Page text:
Profit split methods

136. The profit split method first identifies the combined profit or loss from the dealings between the associated enterprises. It then splits those profits or losses between the associated enterprises on an economically valid basis that approximates the division of profits that would have been anticipated and reflected in an agreement made at arm's length. The combined profit may be the total profit from the transactions or a residual profit intended to represent the profit that cannot readily be assigned to one of the parties, such as the profit arising from high value, sometimes unique, intangibles. The contribution to each enterprise is based upon a functional analysis and valued to the extent possible by any available external market data (paragraph 445) .

137. In applying the profit split methods the object is to determine if the split of the combined profit from the dealings between associated enterprises is arm's length in light of the functions performed, assets used and risks assumed by the respective parties from the point of starting the related party manufacture to the sale to an arm's length party (paragraphs 446 to 448)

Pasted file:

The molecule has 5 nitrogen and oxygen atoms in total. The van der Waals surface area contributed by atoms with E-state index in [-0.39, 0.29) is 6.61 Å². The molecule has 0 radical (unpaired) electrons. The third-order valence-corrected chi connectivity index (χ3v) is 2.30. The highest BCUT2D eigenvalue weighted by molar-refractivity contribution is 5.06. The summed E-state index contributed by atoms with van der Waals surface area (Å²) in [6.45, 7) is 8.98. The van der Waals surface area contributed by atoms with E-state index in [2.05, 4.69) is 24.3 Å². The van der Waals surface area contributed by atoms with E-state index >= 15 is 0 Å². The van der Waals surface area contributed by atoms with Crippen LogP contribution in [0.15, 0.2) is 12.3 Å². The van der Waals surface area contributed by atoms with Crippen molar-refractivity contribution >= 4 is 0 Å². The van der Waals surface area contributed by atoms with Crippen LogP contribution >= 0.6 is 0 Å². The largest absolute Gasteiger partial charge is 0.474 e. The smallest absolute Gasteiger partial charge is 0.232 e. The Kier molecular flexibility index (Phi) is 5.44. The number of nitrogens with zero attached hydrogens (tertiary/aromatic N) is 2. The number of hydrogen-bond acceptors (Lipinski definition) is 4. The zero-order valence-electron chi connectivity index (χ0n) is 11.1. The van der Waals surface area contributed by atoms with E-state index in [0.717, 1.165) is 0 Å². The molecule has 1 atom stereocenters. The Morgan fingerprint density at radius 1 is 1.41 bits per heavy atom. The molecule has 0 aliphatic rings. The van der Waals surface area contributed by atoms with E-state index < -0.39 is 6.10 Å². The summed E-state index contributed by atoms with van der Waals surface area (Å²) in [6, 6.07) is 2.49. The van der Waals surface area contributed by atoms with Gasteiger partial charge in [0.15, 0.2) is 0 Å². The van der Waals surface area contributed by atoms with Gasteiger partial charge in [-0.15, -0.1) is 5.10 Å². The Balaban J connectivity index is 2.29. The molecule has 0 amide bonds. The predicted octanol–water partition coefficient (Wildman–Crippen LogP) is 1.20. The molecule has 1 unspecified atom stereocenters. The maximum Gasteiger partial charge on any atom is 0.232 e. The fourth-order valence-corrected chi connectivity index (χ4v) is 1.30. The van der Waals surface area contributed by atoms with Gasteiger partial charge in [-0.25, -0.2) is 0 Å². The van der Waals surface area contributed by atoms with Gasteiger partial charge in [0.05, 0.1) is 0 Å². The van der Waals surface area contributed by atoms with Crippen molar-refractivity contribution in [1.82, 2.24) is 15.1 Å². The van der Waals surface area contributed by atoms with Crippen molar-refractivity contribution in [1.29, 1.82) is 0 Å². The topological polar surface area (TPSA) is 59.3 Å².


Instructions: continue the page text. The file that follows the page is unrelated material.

138. To determine if the split is arm's length an assessment has to be made on an economically valid basis that approximates the division of profits that would have been anticipated and reflected in an agreement made at arm's length. There is no one method to undertake this assessment as each case has to be decided on the data available and the facts and circumstances of that case (paragraph 449) .

139. The following factors need to be taken into account in undertaking a profit split:

(a)
The relevant dealings:

(i)
there is a need to determine if the profit split is to be undertaken on a particular product line, a basketing of products or where appropriate on the basis of the strict guidelines above, a whole of entity basis all of which will include a consideration of any intangible assets as well as financial assets (whether shown on the balance sheet or not). In all cases an allocation of general administration and similar costs to the relevant dealings will be required;
(ii)
where the taxpayer has dealings with more than one associated enterprise, care will be needed to identify the profits applicable to each party. Using the above example, if the reseller was supplied goods from two related manufacturers from different tax jurisdictions any profit split would need to identify the value added in each jurisdiction and the appropriate share of profit for each.